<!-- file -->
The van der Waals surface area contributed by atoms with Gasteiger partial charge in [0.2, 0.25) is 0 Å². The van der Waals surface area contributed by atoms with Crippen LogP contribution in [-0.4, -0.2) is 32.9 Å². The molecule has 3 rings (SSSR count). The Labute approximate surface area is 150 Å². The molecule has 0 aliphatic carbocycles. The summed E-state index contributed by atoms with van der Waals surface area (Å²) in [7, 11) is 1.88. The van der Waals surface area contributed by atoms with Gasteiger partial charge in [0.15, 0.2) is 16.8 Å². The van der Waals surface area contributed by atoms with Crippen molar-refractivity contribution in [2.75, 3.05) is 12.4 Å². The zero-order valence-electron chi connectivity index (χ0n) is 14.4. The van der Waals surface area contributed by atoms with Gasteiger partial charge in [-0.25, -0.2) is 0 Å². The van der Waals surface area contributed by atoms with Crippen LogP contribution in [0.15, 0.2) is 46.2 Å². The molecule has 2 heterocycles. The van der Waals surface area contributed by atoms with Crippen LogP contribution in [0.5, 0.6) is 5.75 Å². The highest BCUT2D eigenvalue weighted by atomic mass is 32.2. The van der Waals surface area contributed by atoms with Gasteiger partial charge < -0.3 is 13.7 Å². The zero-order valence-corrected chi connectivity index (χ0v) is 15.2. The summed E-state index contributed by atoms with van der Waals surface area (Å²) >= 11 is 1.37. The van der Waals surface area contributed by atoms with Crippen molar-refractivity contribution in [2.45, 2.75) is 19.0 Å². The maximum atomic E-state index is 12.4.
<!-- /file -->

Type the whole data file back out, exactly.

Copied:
The van der Waals surface area contributed by atoms with Gasteiger partial charge in [0.2, 0.25) is 0 Å². The van der Waals surface area contributed by atoms with Crippen LogP contribution in [-0.4, -0.2) is 32.9 Å². The molecule has 3 rings (SSSR count). The Labute approximate surface area is 150 Å². The molecule has 0 aliphatic carbocycles. The summed E-state index contributed by atoms with van der Waals surface area (Å²) in [7, 11) is 1.88. The van der Waals surface area contributed by atoms with Gasteiger partial charge in [0.15, 0.2) is 16.8 Å². The van der Waals surface area contributed by atoms with Crippen molar-refractivity contribution in [2.75, 3.05) is 12.4 Å². The zero-order valence-electron chi connectivity index (χ0n) is 14.4. The van der Waals surface area contributed by atoms with Gasteiger partial charge in [-0.25, -0.2) is 0 Å². The van der Waals surface area contributed by atoms with Crippen LogP contribution in [0.15, 0.2) is 46.2 Å². The molecule has 2 heterocycles. The van der Waals surface area contributed by atoms with Crippen LogP contribution in [0.5, 0.6) is 5.75 Å². The highest BCUT2D eigenvalue weighted by atomic mass is 32.2. The van der Waals surface area contributed by atoms with Gasteiger partial charge < -0.3 is 13.7 Å². The zero-order valence-corrected chi connectivity index (χ0v) is 15.2. The summed E-state index contributed by atoms with van der Waals surface area (Å²) >= 11 is 1.37. The van der Waals surface area contributed by atoms with Crippen molar-refractivity contribution in [2.45, 2.75) is 19.0 Å². The maximum atomic E-state index is 12.4.